Further, realism allows for the possibility that participants in rational discourse could be justified in taking a norm to be just, and yet the norm be unjust. It seems for Habermas, however, that if a norm is rationally and discursively justifiable on one occasion, then it is just on that occasion, and if it is rationally and discursively unjustifiable on another occasion, then it is unjust on that other occasion. However, the concept of justice, as it is commonly understood, is such that if a norm turns out to be unjust, it has always been unjust. (83) In this connection, it will be remembered that intersubjectively acquired normative concepts do not entail anti-realism, anymore than intersubjectively acquired non-normative concepts entail idealism.

III RECAPITULATION

In his discourse theory of law and democracy, Habermas seeks to reconcile law and morals as well as human rights and popular sovereignty. (84) In doing so, he attempts to situate justice within law and the deliberative democracy that produces, enforces and applies the law. His success relies upon his conception of justice, which he takes to depend on the discursively rational, and, therefore, intersubjective, justification of legal norms.

The purpose of this paper was to argue that although justification may depend on rational discourse, justice is independent of such discourse. In attempting to achieve this purpose, the body of this essay consisted in three parts. First, Habermas's theory of law and democracy was summarised. Second, Habermas's conception of justice was discussed. Third, Habermas's discourse principle was analysed in connection with moral realism.

IV CONCLUSION

It has been suggested that Habermas's discourse theory of law and democracy is as important as Weber's sociology of law or Hegel's philosophy of law. (85) This can scarcely be doubted. However, Habermas's theory is not without its problems. For example, his claim to cognitive anti-realism seems anomalous. (86) Indeed, in grounding discourse in the universal interests of humanity, he may commit himself to a weak form of moral realism. (87) Be that as it may, it is hard to believe that the only thing wrong with wanton cruelty--towards animals and infants, for example--is that rational people disagree with it. Thus, in taking justice to depend on discourse, Habermas conflates justice with justification.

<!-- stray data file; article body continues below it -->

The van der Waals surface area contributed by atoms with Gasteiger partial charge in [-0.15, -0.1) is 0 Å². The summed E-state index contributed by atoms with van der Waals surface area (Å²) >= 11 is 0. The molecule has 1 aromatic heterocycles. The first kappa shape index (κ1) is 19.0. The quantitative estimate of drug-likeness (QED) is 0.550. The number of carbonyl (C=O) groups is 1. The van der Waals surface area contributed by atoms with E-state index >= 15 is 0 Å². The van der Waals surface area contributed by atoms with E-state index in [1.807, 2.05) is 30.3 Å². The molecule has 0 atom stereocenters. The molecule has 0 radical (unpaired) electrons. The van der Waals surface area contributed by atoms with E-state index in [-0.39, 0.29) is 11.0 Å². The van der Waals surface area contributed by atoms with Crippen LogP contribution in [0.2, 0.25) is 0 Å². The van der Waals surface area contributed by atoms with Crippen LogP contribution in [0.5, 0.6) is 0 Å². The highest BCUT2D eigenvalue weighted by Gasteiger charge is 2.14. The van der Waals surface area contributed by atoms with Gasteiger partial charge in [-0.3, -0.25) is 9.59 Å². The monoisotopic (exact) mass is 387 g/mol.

In support of moral realism, it was argued that justice does not depend on discourse. Of course, discourse may provide epistemic support for the conclusion that justification has been achieved. To this extent, the realist can be both a cognitivist and a discourse-theorist. Nevertheless, since justice is independent of intersubjective agreement, including that given in rational discourse, Habermas's discourse theory of law and democracy does not situate justice within law and the deliberative democracy that produces, enforces and applies the law.

V BIBLIOGRAPHY

Armstrong, David Malet, Universais and Scientific Realism (Cambridge University Press, Cambridge, 1978)

Ayer, Alfred Jules, Language, Truth and Logic (Gollancz, London, 1946)

Blackburn, Simon, Oxford Dictionary of Philosophy (Oxford University Press, Oxford, 1994)